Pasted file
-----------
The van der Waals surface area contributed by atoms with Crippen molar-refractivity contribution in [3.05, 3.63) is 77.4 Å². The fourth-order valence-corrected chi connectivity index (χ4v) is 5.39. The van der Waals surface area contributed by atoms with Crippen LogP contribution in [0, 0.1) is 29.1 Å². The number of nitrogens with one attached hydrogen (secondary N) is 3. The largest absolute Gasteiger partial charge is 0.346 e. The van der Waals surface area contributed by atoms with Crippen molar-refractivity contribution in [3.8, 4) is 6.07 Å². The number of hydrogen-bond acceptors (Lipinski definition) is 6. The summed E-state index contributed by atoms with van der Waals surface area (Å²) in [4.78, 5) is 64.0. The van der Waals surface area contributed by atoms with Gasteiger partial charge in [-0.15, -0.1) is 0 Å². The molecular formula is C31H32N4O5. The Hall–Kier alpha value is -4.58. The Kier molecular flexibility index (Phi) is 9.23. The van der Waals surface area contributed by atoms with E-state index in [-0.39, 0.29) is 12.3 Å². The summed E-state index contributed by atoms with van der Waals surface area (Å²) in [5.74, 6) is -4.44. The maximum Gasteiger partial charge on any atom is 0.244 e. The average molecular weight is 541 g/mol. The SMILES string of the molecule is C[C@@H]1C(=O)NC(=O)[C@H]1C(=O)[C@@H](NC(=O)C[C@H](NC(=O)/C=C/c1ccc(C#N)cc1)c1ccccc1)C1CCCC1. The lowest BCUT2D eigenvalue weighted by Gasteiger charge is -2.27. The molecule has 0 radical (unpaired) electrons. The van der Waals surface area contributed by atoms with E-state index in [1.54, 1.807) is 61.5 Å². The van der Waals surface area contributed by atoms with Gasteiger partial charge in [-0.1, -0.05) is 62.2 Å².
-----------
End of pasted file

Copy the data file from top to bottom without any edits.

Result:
The van der Waals surface area contributed by atoms with Crippen molar-refractivity contribution in [3.05, 3.63) is 77.4 Å². The fourth-order valence-corrected chi connectivity index (χ4v) is 5.39. The van der Waals surface area contributed by atoms with Crippen LogP contribution in [0, 0.1) is 29.1 Å². The number of nitrogens with one attached hydrogen (secondary N) is 3. The largest absolute Gasteiger partial charge is 0.346 e. The van der Waals surface area contributed by atoms with Crippen molar-refractivity contribution in [3.8, 4) is 6.07 Å². The number of hydrogen-bond acceptors (Lipinski definition) is 6. The summed E-state index contributed by atoms with van der Waals surface area (Å²) in [4.78, 5) is 64.0. The van der Waals surface area contributed by atoms with Gasteiger partial charge in [-0.15, -0.1) is 0 Å². The molecular formula is C31H32N4O5. The Hall–Kier alpha value is -4.58. The Kier molecular flexibility index (Phi) is 9.23. The van der Waals surface area contributed by atoms with E-state index in [-0.39, 0.29) is 12.3 Å². The summed E-state index contributed by atoms with van der Waals surface area (Å²) in [5.74, 6) is -4.44. The maximum Gasteiger partial charge on any atom is 0.244 e. The average molecular weight is 541 g/mol. The SMILES string of the molecule is C[C@@H]1C(=O)NC(=O)[C@H]1C(=O)[C@@H](NC(=O)C[C@H](NC(=O)/C=C/c1ccc(C#N)cc1)c1ccccc1)C1CCCC1. The lowest BCUT2D eigenvalue weighted by Gasteiger charge is -2.27. The molecule has 0 radical (unpaired) electrons. The van der Waals surface area contributed by atoms with E-state index in [1.54, 1.807) is 61.5 Å². The van der Waals surface area contributed by atoms with Gasteiger partial charge in [-0.1, -0.05) is 62.2 Å².